Please help!

Discussion in 'Photography Beginners' Forum' started by jerryg, Feb 18, 2007.

  1. jerryg

    jerryg TPF Noob!

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    Right now I would say, I'm pretty desperate for answers. The most confusing thing for me is how aperture, ISO, and the basic fundamentals of how exposure works, and how all these things work together to make great pictures. I have bought several books, but I'm still having a hard time putting it all together.

    One of the problems I have understanding is what settings to use outdoors vs. indoors... are there some general guidelines?

    I have considered going to school, but don't have a lot of spare time. Does anyone know where to find video or DVD tutorials to explain these fundamentals? I am more of a visual learner, so a CD or DVD would be a quicker way for me.

    Here is an inventory of my equipment:

    Camera - Cannon EOS 30D
    Lens - Cannon EFS 18-55mm
    Cannon EF 75-300mm f/4-5.6 iii
    Sigma 105mm f2.8 DG Macro
    Flash - Cannon 430EX

    If someone could help me, I would really appreciate it. :D

    Like I said... I have no idea what I'm doing. :confused:

    Thanks,

    - Jerry
     
  2. Stevedevil

    Stevedevil TPF Noob!

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    Hi Jerry

    Im A newbe to this site, but I know enough to take some great photo's, we use ISO as a speed of film, which means the way light affects ona an exposure, with your camera being digital, this can be seen as an amount of light hitting your sensor in a time period, shutter speed, and FOCUS through the photo will be determined by F stop ( focal length ).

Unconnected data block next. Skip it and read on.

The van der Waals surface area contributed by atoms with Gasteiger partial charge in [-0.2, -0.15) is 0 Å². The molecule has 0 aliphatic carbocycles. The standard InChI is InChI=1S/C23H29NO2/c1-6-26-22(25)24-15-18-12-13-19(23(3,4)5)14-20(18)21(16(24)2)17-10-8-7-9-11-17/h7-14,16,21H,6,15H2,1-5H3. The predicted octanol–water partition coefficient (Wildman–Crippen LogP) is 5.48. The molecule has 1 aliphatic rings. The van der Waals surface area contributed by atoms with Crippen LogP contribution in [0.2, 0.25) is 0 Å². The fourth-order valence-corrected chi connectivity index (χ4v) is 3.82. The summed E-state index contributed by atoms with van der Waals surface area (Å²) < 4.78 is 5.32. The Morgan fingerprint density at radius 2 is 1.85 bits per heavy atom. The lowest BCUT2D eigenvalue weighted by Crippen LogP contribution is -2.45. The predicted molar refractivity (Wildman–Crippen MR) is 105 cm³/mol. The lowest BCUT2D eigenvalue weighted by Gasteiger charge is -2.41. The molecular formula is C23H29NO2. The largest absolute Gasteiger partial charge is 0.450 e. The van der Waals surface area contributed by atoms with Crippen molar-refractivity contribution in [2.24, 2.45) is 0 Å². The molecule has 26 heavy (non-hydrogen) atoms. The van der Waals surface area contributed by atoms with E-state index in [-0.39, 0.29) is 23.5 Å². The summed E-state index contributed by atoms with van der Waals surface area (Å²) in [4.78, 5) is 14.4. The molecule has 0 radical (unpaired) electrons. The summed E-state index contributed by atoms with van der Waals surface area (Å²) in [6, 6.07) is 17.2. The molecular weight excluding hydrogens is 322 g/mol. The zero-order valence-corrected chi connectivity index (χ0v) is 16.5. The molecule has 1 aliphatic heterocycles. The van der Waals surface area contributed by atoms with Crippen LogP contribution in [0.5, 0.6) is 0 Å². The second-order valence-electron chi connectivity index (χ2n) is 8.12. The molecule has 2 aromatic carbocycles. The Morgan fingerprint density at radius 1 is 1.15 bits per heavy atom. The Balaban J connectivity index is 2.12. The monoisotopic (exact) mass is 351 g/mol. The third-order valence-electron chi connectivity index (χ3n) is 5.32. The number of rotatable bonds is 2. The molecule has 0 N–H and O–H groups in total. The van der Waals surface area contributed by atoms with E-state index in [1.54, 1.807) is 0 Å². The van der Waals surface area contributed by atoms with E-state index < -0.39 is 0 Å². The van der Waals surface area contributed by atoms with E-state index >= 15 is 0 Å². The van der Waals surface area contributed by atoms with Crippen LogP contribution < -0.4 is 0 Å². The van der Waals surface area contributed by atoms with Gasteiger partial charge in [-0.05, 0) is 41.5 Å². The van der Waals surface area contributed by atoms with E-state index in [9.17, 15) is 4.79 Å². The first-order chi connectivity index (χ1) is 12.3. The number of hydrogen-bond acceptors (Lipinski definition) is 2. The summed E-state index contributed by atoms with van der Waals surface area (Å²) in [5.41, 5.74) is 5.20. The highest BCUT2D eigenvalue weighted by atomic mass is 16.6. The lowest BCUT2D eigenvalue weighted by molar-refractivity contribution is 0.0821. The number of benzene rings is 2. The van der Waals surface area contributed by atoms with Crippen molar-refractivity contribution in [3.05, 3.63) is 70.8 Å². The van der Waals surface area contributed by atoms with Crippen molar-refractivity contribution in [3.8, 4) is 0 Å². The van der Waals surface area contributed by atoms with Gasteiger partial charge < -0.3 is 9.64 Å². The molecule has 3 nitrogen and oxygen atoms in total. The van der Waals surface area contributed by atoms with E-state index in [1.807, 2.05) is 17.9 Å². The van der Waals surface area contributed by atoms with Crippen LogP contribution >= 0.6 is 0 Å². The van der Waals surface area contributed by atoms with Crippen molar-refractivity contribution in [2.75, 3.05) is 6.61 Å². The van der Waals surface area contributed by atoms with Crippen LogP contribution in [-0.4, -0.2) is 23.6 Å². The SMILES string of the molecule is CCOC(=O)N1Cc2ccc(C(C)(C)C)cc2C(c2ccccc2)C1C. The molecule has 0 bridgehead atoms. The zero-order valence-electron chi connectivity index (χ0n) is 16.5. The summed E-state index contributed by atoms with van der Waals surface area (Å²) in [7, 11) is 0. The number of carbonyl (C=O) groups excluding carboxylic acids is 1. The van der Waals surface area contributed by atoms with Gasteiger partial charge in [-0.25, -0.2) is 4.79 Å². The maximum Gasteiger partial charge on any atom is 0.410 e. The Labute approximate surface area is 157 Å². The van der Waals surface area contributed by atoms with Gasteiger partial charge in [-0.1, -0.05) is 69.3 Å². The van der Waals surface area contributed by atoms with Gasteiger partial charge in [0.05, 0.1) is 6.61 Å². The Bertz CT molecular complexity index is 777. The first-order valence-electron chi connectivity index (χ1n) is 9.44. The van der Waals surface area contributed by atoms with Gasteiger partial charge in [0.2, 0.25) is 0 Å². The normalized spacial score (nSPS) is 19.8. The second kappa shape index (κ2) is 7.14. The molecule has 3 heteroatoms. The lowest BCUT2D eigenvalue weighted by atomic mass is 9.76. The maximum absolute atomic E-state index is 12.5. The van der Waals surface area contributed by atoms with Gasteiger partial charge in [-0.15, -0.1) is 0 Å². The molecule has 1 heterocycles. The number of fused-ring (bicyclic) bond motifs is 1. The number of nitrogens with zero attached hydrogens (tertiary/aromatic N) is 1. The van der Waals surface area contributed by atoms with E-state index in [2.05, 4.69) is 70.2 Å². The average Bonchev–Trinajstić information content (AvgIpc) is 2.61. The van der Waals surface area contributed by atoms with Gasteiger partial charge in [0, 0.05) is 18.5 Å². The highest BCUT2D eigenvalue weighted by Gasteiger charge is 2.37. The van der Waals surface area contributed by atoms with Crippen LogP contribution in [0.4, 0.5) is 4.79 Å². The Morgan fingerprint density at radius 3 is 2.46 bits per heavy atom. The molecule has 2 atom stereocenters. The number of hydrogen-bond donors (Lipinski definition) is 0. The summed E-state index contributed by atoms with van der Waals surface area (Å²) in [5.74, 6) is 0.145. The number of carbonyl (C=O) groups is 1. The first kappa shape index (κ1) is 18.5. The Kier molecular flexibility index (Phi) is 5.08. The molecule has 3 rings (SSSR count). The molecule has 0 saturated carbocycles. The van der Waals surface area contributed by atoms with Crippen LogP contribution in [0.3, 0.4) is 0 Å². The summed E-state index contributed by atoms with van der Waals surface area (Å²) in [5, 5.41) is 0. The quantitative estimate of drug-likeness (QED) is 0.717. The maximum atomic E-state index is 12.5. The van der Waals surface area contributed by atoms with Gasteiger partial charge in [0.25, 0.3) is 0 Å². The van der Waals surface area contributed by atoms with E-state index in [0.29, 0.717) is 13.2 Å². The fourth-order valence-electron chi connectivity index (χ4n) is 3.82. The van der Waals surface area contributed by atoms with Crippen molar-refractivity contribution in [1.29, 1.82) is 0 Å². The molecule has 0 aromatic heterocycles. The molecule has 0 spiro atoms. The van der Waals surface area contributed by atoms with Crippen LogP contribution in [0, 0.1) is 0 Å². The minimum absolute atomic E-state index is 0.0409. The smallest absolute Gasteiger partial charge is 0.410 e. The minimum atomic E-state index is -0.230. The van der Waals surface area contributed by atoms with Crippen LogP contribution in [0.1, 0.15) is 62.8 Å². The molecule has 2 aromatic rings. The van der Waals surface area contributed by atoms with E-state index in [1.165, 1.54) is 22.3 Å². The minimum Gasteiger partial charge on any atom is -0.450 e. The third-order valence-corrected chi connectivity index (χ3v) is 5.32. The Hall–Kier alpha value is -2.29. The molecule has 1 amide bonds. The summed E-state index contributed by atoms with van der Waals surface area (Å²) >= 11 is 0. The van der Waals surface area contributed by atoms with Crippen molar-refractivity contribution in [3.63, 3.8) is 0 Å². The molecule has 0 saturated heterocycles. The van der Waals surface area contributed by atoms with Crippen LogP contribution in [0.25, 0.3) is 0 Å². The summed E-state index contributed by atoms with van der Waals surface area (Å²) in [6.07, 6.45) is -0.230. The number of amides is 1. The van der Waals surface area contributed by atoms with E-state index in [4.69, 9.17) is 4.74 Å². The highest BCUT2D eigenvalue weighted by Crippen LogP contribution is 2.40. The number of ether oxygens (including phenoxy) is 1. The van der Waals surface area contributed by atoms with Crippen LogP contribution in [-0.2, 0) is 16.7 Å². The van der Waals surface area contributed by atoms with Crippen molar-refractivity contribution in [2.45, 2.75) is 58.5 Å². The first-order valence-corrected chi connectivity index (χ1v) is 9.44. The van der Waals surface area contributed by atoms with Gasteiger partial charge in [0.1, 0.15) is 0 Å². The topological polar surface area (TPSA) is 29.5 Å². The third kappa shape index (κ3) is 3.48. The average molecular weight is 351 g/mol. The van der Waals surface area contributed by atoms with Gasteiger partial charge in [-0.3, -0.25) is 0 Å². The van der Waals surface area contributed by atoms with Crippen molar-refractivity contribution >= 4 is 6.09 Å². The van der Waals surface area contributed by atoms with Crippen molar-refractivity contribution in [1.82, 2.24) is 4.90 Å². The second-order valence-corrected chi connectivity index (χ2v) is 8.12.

Lower f readings means the object you are shooting, against backgroubd focally, so low f stop ( f 2.8 ) will make ( as long as focus correct ) a great pic of something in close view with the background not in focus, this will depend on shutter speed too,

    If your using digital, then spend some time writing settings of camera for certain shots, and adjust f stop and shutter speed on camera, and work on results

    Cheers

    Steve
     
  3. EOS_JD

    EOS_JD TPF Noob!

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    Steve
    I kind of see what you are saying but there's a whole lot more to exposure than this.

    Buy Bryan Peterson's book "Understanding Exposure" that will explain all.

    It needs a whole book to explain it. Can't be done in a few lines really.

    Regards
    Jim
     
  4. jerryg

    jerryg TPF Noob!

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    Thanks guys... I really appreciate you helping me out.

    Do you know of any video tutorials on the subject?

    Thanks,

    - Jerry
     
  5. EOS_JD

    EOS_JD TPF Noob!

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    Not really although I'm sure there must be some.

    Here's some good links that will help you on your way.

    http://www.photonhead.com/beginners/
    http://en.wikipedia.org/wiki/Aperture (look at the in Photography section.
    http://www.photoxels.com/tutorial_iso.html


    http://www.mir.com.my/rb/photography/fototech/apershutter/index.htm
    http://www.mir.com.my/rb/photography/fototech/apershutter/exposure.htm
    http://www.mir.com.my/rb/photography/fototech/apershutter/shutter.htm
    http://www.mir.com.my/rb/photography/fototech/apershutter/aperture.htm
     
  6. Torus34